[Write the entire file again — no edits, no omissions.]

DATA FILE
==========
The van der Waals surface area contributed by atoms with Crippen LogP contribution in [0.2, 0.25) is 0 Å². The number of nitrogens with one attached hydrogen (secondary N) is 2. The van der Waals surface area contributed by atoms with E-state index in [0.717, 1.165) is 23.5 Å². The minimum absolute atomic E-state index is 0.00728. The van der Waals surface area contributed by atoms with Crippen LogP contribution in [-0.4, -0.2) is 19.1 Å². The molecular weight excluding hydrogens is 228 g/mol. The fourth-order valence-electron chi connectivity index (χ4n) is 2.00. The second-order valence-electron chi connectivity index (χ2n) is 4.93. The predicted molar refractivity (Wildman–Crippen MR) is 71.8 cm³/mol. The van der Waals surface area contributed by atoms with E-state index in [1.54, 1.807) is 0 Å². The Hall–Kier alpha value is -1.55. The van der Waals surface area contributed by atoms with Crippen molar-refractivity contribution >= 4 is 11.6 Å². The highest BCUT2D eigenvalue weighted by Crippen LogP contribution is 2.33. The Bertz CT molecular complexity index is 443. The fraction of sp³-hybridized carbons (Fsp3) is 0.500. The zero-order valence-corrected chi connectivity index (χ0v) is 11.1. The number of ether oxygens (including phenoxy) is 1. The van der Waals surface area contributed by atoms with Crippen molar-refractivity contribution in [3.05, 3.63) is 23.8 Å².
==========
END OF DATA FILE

The van der Waals surface area contributed by atoms with Crippen LogP contribution in [0.2, 0.25) is 0 Å². The number of nitrogens with one attached hydrogen (secondary N) is 2. The van der Waals surface area contributed by atoms with E-state index in [0.717, 1.165) is 23.5 Å². The minimum absolute atomic E-state index is 0.00728. The van der Waals surface area contributed by atoms with Crippen LogP contribution in [-0.4, -0.2) is 19.1 Å². The molecular weight excluding hydrogens is 228 g/mol. The fourth-order valence-electron chi connectivity index (χ4n) is 2.00. The second-order valence-electron chi connectivity index (χ2n) is 4.93. The predicted molar refractivity (Wildman–Crippen MR) is 71.8 cm³/mol. The van der Waals surface area contributed by atoms with E-state index in [1.54, 1.807) is 0 Å². The Hall–Kier alpha value is -1.55. The van der Waals surface area contributed by atoms with Crippen molar-refractivity contribution >= 4 is 11.6 Å². The highest BCUT2D eigenvalue weighted by Crippen LogP contribution is 2.33. The Bertz CT molecular complexity index is 443. The fraction of sp³-hybridized carbons (Fsp3) is 0.500. The zero-order valence-corrected chi connectivity index (χ0v) is 11.1. The number of ether oxygens (including phenoxy) is 1. The van der Waals surface area contributed by atoms with Crippen molar-refractivity contribution in [3.05, 3.63) is 23.8 Å².